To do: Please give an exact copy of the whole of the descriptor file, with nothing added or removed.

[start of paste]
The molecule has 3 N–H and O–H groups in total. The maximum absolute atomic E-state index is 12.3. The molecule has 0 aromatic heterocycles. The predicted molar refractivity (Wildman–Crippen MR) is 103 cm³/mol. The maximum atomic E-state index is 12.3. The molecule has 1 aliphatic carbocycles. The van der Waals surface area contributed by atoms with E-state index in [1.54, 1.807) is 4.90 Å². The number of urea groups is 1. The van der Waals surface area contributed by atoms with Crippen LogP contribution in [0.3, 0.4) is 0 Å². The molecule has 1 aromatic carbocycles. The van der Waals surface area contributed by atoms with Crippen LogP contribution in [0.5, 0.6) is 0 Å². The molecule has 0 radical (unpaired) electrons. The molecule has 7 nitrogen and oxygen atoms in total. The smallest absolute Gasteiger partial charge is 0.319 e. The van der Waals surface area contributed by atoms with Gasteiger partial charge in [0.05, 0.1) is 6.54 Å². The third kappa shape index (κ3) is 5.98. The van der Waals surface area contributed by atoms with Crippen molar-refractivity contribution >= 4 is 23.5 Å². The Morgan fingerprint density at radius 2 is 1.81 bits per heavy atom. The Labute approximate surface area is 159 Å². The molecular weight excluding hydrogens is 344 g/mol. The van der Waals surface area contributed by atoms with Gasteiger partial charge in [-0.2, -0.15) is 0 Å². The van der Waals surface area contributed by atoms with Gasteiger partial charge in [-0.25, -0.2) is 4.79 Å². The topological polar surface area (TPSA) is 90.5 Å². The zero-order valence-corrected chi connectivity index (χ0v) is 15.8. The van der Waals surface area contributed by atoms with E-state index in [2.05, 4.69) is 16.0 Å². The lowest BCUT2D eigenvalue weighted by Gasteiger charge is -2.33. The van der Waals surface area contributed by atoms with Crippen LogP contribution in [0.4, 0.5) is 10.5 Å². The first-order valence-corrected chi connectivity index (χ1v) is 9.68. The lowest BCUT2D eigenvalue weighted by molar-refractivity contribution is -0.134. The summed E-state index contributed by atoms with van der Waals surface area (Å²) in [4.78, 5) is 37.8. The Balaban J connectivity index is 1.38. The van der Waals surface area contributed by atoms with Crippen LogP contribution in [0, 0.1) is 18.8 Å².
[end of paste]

The molecule has 3 N–H and O–H groups in total. The maximum absolute atomic E-state index is 12.3. The molecule has 0 aromatic heterocycles. The predicted molar refractivity (Wildman–Crippen MR) is 103 cm³/mol. The maximum atomic E-state index is 12.3. The molecule has 1 aliphatic carbocycles. The van der Waals surface area contributed by atoms with E-state index in [1.54, 1.807) is 4.90 Å². The number of urea groups is 1. The van der Waals surface area contributed by atoms with Crippen LogP contribution in [0.3, 0.4) is 0 Å². The molecule has 1 aromatic carbocycles. The van der Waals surface area contributed by atoms with Crippen LogP contribution in [0.5, 0.6) is 0 Å². The molecule has 0 radical (unpaired) electrons. The molecule has 7 nitrogen and oxygen atoms in total. The smallest absolute Gasteiger partial charge is 0.319 e. The van der Waals surface area contributed by atoms with Gasteiger partial charge in [0.05, 0.1) is 6.54 Å². The third kappa shape index (κ3) is 5.98. The van der Waals surface area contributed by atoms with Crippen molar-refractivity contribution >= 4 is 23.5 Å². The Morgan fingerprint density at radius 2 is 1.81 bits per heavy atom. The Labute approximate surface area is 159 Å². The molecular weight excluding hydrogens is 344 g/mol. The van der Waals surface area contributed by atoms with Gasteiger partial charge in [-0.2, -0.15) is 0 Å². The van der Waals surface area contributed by atoms with Gasteiger partial charge in [-0.25, -0.2) is 4.79 Å². The topological polar surface area (TPSA) is 90.5 Å². The zero-order valence-corrected chi connectivity index (χ0v) is 15.8. The van der Waals surface area contributed by atoms with E-state index in [2.05, 4.69) is 16.0 Å². The lowest BCUT2D eigenvalue weighted by Gasteiger charge is -2.33. The van der Waals surface area contributed by atoms with Crippen LogP contribution in [0.4, 0.5) is 10.5 Å². The first-order valence-corrected chi connectivity index (χ1v) is 9.68. The lowest BCUT2D eigenvalue weighted by molar-refractivity contribution is -0.134. The summed E-state index contributed by atoms with van der Waals surface area (Å²) in [4.78, 5) is 37.8. The Balaban J connectivity index is 1.38. The van der Waals surface area contributed by atoms with Crippen LogP contribution in [0, 0.1) is 18.8 Å².